The kind of musical theatre stuff like “Cats,” and “Starlight Express.” They weren’t shows that we created. They were shows that Liz would go out and sell and I’d make sure that they put them on well. It really wasn’t how any of us, including the Clear Channel folks, intended (the co-venture) to be. I think that world events more than anything conspired to derail that.
But beyond that, I am just not a good corporate person. I realized that about myself. It means I will probably never have a pension. And, I will probably have to keep working until I die. It’s been 20 years now of working for myself and I think that you are spoilt once you do that. I’d find it terribly hard to contemplate going back into an office now, and having someone I’ve never met before direct what I do. It’s arrogant; and, it’s probably not right; but I don’t know what to do about it.
How does it feel having two shows running in New York?
I’m not sure many people outside of my circle know that I am involved with “Through A Glass Darkly.” I have been quietly nurturing that.
Is the stage adaptation of Ingmar Bergman's “Through a Glass Darkly” Broadway produced by Back Row Productions?
No, it's owned individually by different partners. This was an odd "labor of love” that sits outside Back Row, with the international rights held by a U.K. company called Glass Darkly Ltd, owned by three partners, Liz and I individually, along with our friend Andrew Higgie. That entity licensed the North American rights to Glass Darkly LLC (a U.S. corporation) which has slightly different ownership—strategic and financial partners that we enlisted for this (U.S.) territory only.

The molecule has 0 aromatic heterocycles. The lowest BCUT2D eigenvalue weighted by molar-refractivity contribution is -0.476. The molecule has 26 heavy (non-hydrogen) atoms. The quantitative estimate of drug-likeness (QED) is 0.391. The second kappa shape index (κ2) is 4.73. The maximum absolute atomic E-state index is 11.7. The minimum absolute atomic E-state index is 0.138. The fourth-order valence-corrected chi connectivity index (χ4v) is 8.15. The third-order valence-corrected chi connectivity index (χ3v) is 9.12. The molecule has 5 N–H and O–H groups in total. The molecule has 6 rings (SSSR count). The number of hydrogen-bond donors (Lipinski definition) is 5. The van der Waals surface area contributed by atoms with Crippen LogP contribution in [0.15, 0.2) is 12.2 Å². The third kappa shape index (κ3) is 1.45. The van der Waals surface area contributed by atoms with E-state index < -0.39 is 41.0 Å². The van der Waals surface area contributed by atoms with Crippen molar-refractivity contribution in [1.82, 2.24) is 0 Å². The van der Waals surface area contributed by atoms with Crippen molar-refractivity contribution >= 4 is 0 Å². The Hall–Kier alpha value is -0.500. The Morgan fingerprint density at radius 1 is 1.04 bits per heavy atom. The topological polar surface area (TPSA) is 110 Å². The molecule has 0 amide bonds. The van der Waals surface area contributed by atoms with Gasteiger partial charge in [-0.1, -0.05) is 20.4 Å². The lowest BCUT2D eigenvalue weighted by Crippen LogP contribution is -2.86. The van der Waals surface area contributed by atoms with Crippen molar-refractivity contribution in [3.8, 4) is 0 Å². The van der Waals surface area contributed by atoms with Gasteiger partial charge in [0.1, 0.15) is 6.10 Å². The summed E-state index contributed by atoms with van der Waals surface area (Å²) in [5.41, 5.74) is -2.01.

What is your role with the “Through a Glass Darkly” production?
Since Glass Darkly LLC licensed the show to the Atlantic Theatre Company then, technically, I guess that I’m one of the licensors. However there's an approval process. We sign off on all significant decisions including creative staff, casting, and materials; and I’ve tended to oversee the development of the show with a producer's eye.
[“Through A Glass Darkly,” directed by David Leveaux, opened June 6, 2011 and runs to July 3, 2011 at the New York Theater Workshop. It features Jason Butler Harner, Carey Mulligan, Ben Rosenfield, and Chris Sarandon. It is being presented by the Atlantic Theater Company. The stage adaptation of Ingmar Bergman's 1961 film was adapted for the stage by Jenny Worton.]